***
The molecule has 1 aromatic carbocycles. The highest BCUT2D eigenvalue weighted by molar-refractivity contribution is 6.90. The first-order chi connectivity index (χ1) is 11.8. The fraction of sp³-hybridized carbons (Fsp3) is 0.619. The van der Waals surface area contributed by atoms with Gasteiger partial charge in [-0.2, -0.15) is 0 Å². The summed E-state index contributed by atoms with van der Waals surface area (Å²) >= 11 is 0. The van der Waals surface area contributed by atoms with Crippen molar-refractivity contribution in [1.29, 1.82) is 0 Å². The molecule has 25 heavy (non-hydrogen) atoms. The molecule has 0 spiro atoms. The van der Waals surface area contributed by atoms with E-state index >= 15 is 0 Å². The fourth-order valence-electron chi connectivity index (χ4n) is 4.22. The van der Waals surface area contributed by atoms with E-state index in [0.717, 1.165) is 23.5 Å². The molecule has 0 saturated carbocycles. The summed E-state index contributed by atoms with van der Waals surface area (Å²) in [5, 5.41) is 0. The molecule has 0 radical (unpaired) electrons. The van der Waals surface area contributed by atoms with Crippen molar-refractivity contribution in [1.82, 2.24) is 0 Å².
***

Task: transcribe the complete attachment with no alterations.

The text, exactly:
The molecule has 1 aromatic carbocycles. The highest BCUT2D eigenvalue weighted by molar-refractivity contribution is 6.90. The first-order chi connectivity index (χ1) is 11.8. The fraction of sp³-hybridized carbons (Fsp3) is 0.619. The van der Waals surface area contributed by atoms with Gasteiger partial charge in [-0.2, -0.15) is 0 Å². The summed E-state index contributed by atoms with van der Waals surface area (Å²) >= 11 is 0. The van der Waals surface area contributed by atoms with Crippen molar-refractivity contribution in [1.29, 1.82) is 0 Å². The molecule has 25 heavy (non-hydrogen) atoms. The molecule has 0 spiro atoms. The van der Waals surface area contributed by atoms with E-state index >= 15 is 0 Å². The fourth-order valence-electron chi connectivity index (χ4n) is 4.22. The van der Waals surface area contributed by atoms with E-state index in [0.717, 1.165) is 23.5 Å². The molecule has 0 saturated carbocycles. The summed E-state index contributed by atoms with van der Waals surface area (Å²) in [5, 5.41) is 0. The molecule has 0 radical (unpaired) electrons. The van der Waals surface area contributed by atoms with Crippen molar-refractivity contribution in [1.82, 2.24) is 0 Å².